Leonard Bacon.

The scrannel pipe, a book of verse online

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VIII Century.

Afar in the scarlet Armeniac,

They say that the caliph's bolt is shot ;
And none of his armies struggled back

From the raid on the strong Cibyrraiot ;
And that great war fleet Cypriot

Hath thrown the rebels into flight ;
And that is the end of their plan and plot.

How I shall triumph in this my might !

My ships from Pontus and Egypt track

Laden with victories I had thought
Too mighty for me. Nor do I lack

The splendor their travailing oars have got.
And the sun of my strength is high and hot,

On the legions marching in from my fight,
Ranked in phalanx and chariot.

How I shall triumph in this my might !

But I am a sail that is fallen slack,
And no wind speedeth my galliot.

For all the timbers of empire crack,

And the beams of my conquest rend and rot ;

The weeds and the worms destroy and blot
With a temporal and devouring blight.

28



And victor, already full well I wot
How I shall triumph in this my might.

Legions of victory, you cannot
Cast a realm in the moulds of fight.

All my labor is all unwrought.

How I shall triumph in this my might !



29



V.

BALLADE OF NICEPHORUS I.

IX Century.

Once I captained an armament,

But that was a season of hours ago,
And now I am spent as a coin is spent,

And bartered and bargained to and fro.
Little track will be left to show

Whither my wanderings have led,
And the naked sworoUedge whispers low :

"What is the price of an emperor's head?"

Unto disaster I have lent

The whole broad empire's strength. Although
I wrought in grandeur of intent,

I profited in overthrow
And massacre, and murderous woe

Of broken brethren of the dead,
And open shame, that the whirlwinds blow :

"What is the price of an emperor's head?"

My purposes magnificent

(Seeds for the harvest I meant to sow)
Are stifled with conquest insolent,

And their dead promise can never grow.
Bitter the hope, that was so slow,

And trampled under a tempest's tread.

30



Only an emperor wots, I trow,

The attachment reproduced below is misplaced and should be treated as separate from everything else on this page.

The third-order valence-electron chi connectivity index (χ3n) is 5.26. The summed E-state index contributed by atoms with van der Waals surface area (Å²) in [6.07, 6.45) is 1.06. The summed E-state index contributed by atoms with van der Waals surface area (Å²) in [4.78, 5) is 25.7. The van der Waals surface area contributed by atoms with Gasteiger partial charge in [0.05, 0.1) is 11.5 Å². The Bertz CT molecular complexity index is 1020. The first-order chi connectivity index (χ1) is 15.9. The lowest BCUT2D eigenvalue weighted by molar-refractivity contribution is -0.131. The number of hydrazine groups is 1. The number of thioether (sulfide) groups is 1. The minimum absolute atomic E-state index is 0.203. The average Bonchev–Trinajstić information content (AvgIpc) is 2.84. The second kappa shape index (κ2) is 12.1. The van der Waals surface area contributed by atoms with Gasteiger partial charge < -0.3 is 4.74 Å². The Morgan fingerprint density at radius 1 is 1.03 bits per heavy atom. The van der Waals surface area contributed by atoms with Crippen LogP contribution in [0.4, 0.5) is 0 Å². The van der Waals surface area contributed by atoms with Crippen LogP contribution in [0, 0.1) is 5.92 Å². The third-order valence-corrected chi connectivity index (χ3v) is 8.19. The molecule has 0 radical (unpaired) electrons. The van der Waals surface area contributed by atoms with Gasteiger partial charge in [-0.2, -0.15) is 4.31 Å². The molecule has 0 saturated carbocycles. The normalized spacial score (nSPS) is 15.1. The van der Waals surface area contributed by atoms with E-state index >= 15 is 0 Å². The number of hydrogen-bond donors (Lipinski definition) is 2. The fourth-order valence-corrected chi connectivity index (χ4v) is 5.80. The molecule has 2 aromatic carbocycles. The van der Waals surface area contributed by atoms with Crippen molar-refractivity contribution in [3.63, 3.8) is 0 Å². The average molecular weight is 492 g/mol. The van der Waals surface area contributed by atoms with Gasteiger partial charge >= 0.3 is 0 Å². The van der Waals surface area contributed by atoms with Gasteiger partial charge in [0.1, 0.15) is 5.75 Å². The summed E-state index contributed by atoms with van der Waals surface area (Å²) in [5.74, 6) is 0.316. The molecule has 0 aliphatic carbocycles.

What is the price of an emperor's head.

Irene ! Stabrakios ! you who go
Before and after me, season-led,

Before the devil and God you know
What is the price of an emperor's head.



VI.

BALLADE OF THE WAIL OF THE WOMEN OF
BYZANT.

Any Century.

What is the sound of sorrow unseen,

Crying of women far and near,
When all the city is serene

With fortunate victory, and cheer
Of conquest on the keen frontier?

Why this fierce misery clamitant?
Wherefore, O Emperor, falls so clear

The wail of the women of Byzant?

Ever lust and the lash have been

Lords of the city without peer ;
And the gateways, where her kings come in,

Have owned their sovereigns this thousand year.
But there is no battle nor tumult here,

Fruit of Rebellion tonitrant,
That there should come on the troubled ear

The wail of the women of Byzant.

What is the harvest they would glean?

What bitter largess of their fear ?
Is it some vision that must mean

Evil to come, or else the sheer
Forecast of wars, where disappear

Armies and nations arrogant ?

32



Is it born of evil deep and dear,
The wail of the women of Byzant ?

Satan, your halls are foul and drear,

Shame and Death are the gifts you grant,

Whereby the nadir of hell shall hear
The wail of the women of Byzant.



33



VII.

BALLADE OF CAESAR'S HOUR.

Constantine XIII loquitur A. D. 1453.

Silver and gold abroad in the state,

And I am clad in crimson and pall.
This is the pleasant place of the great,

And I am the master over all.
Never topsail may hoist or haul,

Nor galley anchor save by my power
Sacrosanct and imperial.

This is the splendor of Caesar's hour.

My fathers vended the Exarchate

To princes of Alamain and Gaul,
And the lordships of Asia are desolate,

Where the Caliph holdeth festival.
He has taken the marches past recall,

He has beaten my men in a stricken stour,
Without the ramparts his leaguers brawl.

This is the splendor of Csesar's hour.

Set new guards on the Blachern gate!

Look to the harbor, admiral !
Patriarch, march in your wonted state

And pray with a higher ritual !
Stand to it, captains-general !

Gallant spirits that can not cower,

34



What though our labor be broken and small ?
This is the splendor of Caesar's hour.

Captains, they are storming the wall,

They have ta'en the gate and the strongest tower.
What is it to Caesar, if Caesar fall?

This is the splendor of Caesar's hour.



35



IX.
BALLADE OF THE CARDINAL BESSARION.

Circa 1500 A. D.

City my heart cannot forget,

Circled about with a silent sea,
How your greatness abideth yet,

And the deep strength of your mystery.
Your emperor holds no empery

Over the near or the farther themes,
Yet he rules in all my revery ;

I have dreamed in the city of dreams.

Cardinal prince, my hands are set

To plow for the Pope in Italy ;
But your beautiful empire will not let